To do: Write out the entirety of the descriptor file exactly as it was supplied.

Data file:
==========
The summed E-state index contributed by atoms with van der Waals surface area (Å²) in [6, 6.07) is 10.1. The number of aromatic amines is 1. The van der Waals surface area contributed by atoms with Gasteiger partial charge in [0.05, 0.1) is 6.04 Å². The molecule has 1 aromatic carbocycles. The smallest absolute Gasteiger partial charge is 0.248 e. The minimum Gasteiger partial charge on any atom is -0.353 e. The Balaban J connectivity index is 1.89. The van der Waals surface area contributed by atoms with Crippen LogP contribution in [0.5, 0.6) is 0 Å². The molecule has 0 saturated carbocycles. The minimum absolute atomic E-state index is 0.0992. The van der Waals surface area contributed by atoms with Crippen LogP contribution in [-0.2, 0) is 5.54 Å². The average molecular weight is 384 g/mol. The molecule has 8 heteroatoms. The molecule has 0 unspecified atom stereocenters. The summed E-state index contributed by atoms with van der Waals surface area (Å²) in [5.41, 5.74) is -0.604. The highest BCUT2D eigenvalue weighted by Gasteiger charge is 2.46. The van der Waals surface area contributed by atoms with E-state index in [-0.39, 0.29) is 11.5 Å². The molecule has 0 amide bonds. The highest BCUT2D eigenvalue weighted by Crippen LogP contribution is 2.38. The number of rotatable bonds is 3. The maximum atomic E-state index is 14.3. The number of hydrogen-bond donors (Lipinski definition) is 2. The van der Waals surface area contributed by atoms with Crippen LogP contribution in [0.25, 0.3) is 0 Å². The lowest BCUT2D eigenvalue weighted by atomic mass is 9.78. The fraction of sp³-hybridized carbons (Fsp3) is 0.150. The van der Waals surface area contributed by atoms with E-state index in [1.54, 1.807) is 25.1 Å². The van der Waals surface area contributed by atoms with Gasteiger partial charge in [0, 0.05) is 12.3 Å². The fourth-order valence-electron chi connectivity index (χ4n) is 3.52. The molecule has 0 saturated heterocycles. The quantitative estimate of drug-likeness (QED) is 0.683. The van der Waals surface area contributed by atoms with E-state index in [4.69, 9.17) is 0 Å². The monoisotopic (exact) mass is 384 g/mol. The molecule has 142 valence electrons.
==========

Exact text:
The summed E-state index contributed by atoms with van der Waals surface area (Å²) in [6, 6.07) is 10.1. The number of aromatic amines is 1. The van der Waals surface area contributed by atoms with Gasteiger partial charge in [0.05, 0.1) is 6.04 Å². The molecule has 1 aromatic carbocycles. The smallest absolute Gasteiger partial charge is 0.248 e. The minimum Gasteiger partial charge on any atom is -0.353 e. The Balaban J connectivity index is 1.89. The van der Waals surface area contributed by atoms with Crippen LogP contribution in [0.5, 0.6) is 0 Å². The molecule has 0 saturated carbocycles. The minimum absolute atomic E-state index is 0.0992. The van der Waals surface area contributed by atoms with Crippen LogP contribution in [-0.2, 0) is 5.54 Å². The average molecular weight is 384 g/mol. The molecule has 8 heteroatoms. The molecule has 0 unspecified atom stereocenters. The summed E-state index contributed by atoms with van der Waals surface area (Å²) in [5.41, 5.74) is -0.604. The highest BCUT2D eigenvalue weighted by Gasteiger charge is 2.46. The van der Waals surface area contributed by atoms with E-state index in [-0.39, 0.29) is 11.5 Å². The molecule has 0 amide bonds. The highest BCUT2D eigenvalue weighted by Crippen LogP contribution is 2.38. The number of rotatable bonds is 3. The maximum atomic E-state index is 14.3. The number of hydrogen-bond donors (Lipinski definition) is 2. The van der Waals surface area contributed by atoms with Crippen LogP contribution in [0.25, 0.3) is 0 Å². The lowest BCUT2D eigenvalue weighted by atomic mass is 9.78. The fraction of sp³-hybridized carbons (Fsp3) is 0.150. The van der Waals surface area contributed by atoms with E-state index in [1.54, 1.807) is 25.1 Å². The van der Waals surface area contributed by atoms with Gasteiger partial charge in [0, 0.05) is 12.3 Å². The fourth-order valence-electron chi connectivity index (χ4n) is 3.52. The molecule has 0 saturated heterocycles. The quantitative estimate of drug-likeness (QED) is 0.683. The van der Waals surface area contributed by atoms with E-state index in [4.69, 9.17) is 0 Å². The monoisotopic (exact) mass is 384 g/mol. The molecule has 142 valence electrons.